How to Clean a Hot Water Heater Element


Typically, a home's tank-style water heater works by filling with water and bringing it to the desired temperature with a heating element. When the water becomes too hot or too cold, a thermostat inside the tank alerts the element. To work efficiently, the element must be free of scale and rust, which can often build up after a long immersion, especially if your local water is very hard or full of minerals. You can save some money and increase the efficiency of the water heater by removing and cleaning the heating element.

Things You'll Need

  • Phillips screwdriver
  • Flathead screwdriver
  • Wire brush
  • Multimeter
  • Turn off the power to the water heater at the breaker/fuse box. Turn off the water input to the tank. If it is a gas heater, turn off the gas going into the heater.

  • Empty the heater as much as possible by running the hot-water tap. Attach a hose to the drain spigot and open it to drain the tank completely.

  • With a screwdriver, open the panel on the front of the heater. The element should be easy to reach. Remove the bolts holding the element and the thermostat from the body of the heater.

  • Remove the element but leave the thermostat in the heater body.

  • Attach both multimeter leads to the heating element leads and see if there is continuity. If there is not, the element may need to be replaced.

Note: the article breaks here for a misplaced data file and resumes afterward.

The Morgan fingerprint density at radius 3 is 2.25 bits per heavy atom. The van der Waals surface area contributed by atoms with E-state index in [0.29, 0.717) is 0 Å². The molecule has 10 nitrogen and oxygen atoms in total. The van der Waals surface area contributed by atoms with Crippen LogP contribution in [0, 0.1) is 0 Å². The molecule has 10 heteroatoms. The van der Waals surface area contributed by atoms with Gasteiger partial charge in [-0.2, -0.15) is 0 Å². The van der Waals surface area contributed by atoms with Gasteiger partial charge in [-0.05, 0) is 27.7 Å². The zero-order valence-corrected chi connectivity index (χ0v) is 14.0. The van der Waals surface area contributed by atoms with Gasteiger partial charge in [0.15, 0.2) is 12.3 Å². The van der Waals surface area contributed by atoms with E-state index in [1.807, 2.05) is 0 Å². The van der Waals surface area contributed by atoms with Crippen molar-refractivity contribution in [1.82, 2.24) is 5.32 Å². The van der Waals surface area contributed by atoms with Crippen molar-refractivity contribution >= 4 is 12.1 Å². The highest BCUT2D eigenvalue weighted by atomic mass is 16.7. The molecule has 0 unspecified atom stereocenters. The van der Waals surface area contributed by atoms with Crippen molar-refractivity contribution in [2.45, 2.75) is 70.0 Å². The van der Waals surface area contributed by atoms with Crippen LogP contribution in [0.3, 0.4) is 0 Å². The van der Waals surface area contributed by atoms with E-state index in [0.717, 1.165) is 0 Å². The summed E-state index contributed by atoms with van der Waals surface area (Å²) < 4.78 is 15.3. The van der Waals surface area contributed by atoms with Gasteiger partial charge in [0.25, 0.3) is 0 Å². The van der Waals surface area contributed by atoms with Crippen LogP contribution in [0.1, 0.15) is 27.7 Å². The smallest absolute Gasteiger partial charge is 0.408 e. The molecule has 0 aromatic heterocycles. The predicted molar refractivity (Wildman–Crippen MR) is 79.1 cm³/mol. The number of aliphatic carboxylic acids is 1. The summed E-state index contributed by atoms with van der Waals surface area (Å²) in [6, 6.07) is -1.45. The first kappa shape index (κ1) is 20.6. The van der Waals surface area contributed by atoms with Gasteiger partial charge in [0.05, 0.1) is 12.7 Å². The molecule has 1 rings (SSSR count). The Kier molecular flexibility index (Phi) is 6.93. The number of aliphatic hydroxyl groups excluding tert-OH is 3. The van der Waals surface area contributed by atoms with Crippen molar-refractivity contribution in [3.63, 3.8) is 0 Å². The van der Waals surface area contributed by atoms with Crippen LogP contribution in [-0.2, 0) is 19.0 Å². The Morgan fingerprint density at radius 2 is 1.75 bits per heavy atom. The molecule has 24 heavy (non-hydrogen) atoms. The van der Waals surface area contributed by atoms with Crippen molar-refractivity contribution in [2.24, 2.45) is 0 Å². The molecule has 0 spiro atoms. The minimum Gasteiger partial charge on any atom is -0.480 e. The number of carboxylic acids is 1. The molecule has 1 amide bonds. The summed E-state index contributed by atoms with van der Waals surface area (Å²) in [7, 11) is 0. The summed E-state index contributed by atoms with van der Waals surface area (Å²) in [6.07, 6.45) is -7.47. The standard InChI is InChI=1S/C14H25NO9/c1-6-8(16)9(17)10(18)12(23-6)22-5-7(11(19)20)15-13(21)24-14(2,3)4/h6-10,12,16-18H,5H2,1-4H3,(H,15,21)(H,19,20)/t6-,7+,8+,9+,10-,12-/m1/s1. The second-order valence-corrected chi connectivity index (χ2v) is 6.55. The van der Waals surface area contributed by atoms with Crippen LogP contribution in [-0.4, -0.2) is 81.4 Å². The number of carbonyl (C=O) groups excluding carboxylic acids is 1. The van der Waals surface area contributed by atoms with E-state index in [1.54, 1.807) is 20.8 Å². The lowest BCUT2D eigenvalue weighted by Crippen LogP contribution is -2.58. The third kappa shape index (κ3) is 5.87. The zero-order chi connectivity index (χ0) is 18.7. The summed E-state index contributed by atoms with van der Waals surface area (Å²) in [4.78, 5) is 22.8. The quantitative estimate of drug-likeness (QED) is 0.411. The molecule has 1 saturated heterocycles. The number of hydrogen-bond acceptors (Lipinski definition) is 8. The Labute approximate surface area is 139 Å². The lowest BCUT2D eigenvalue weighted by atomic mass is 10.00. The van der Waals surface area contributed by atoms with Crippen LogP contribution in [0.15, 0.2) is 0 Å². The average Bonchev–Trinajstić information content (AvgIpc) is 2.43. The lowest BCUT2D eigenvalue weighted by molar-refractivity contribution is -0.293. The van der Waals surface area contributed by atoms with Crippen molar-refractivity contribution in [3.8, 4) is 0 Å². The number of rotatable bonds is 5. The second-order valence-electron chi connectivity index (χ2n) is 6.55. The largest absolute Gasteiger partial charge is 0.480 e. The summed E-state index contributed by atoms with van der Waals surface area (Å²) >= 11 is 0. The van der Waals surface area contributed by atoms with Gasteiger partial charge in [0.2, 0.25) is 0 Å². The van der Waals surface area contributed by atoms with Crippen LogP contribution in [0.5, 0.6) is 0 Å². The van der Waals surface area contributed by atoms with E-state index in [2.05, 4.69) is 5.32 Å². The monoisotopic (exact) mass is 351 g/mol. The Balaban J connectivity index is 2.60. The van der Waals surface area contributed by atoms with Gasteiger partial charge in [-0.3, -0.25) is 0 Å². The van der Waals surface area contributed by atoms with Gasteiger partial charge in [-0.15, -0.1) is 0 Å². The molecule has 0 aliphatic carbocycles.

• If the element functions, take it to a sink. Using warm water and the wire brush, carefully remove all of the rust and scale. Be careful not to damage the element, particularly the electric leads where it plugs into the thermostat.

  • Let the element dry completely, then reinstall it in the tank. If possible, replace old gaskets as needed.

  • Replace the front panel and screws. Turn on the water and fill the tank completely.

  • When the tank is full, turn on the power at the fuse box. If it is a gas heater, turn on the gas to the tank and relight the pilot.

Tips & Warnings

  • To test for continuity, use the "Resistance" setting (Ω) on the multimeter. When the meter's two leads are connected to the element's two, the resistance should be a very small number. If the resistance approaches infinity, the element is not continuous.

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